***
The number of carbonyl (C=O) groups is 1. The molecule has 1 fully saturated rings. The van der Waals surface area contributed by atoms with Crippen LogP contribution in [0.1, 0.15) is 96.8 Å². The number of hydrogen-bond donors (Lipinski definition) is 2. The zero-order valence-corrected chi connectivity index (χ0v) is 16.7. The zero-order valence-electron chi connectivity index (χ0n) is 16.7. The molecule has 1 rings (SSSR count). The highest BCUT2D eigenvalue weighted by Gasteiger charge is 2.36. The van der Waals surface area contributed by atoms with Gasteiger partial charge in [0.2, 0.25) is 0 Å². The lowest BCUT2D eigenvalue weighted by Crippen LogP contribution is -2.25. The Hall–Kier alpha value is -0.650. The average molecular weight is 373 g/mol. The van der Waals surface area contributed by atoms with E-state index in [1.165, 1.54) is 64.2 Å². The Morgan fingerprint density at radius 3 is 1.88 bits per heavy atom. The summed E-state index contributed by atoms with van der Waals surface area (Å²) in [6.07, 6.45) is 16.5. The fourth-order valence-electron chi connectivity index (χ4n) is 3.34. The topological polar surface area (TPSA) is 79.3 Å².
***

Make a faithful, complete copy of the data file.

The number of carbonyl (C=O) groups is 1. The molecule has 1 fully saturated rings. The van der Waals surface area contributed by atoms with Crippen LogP contribution in [0.1, 0.15) is 96.8 Å². The number of hydrogen-bond donors (Lipinski definition) is 2. The zero-order valence-corrected chi connectivity index (χ0v) is 16.7. The zero-order valence-electron chi connectivity index (χ0n) is 16.7. The molecule has 1 rings (SSSR count). The highest BCUT2D eigenvalue weighted by Gasteiger charge is 2.36. The van der Waals surface area contributed by atoms with Gasteiger partial charge in [0.2, 0.25) is 0 Å². The lowest BCUT2D eigenvalue weighted by Crippen LogP contribution is -2.25. The Hall–Kier alpha value is -0.650. The average molecular weight is 373 g/mol. The van der Waals surface area contributed by atoms with E-state index in [1.165, 1.54) is 64.2 Å². The Morgan fingerprint density at radius 3 is 1.88 bits per heavy atom. The summed E-state index contributed by atoms with van der Waals surface area (Å²) in [6.07, 6.45) is 16.5. The fourth-order valence-electron chi connectivity index (χ4n) is 3.34. The topological polar surface area (TPSA) is 79.3 Å².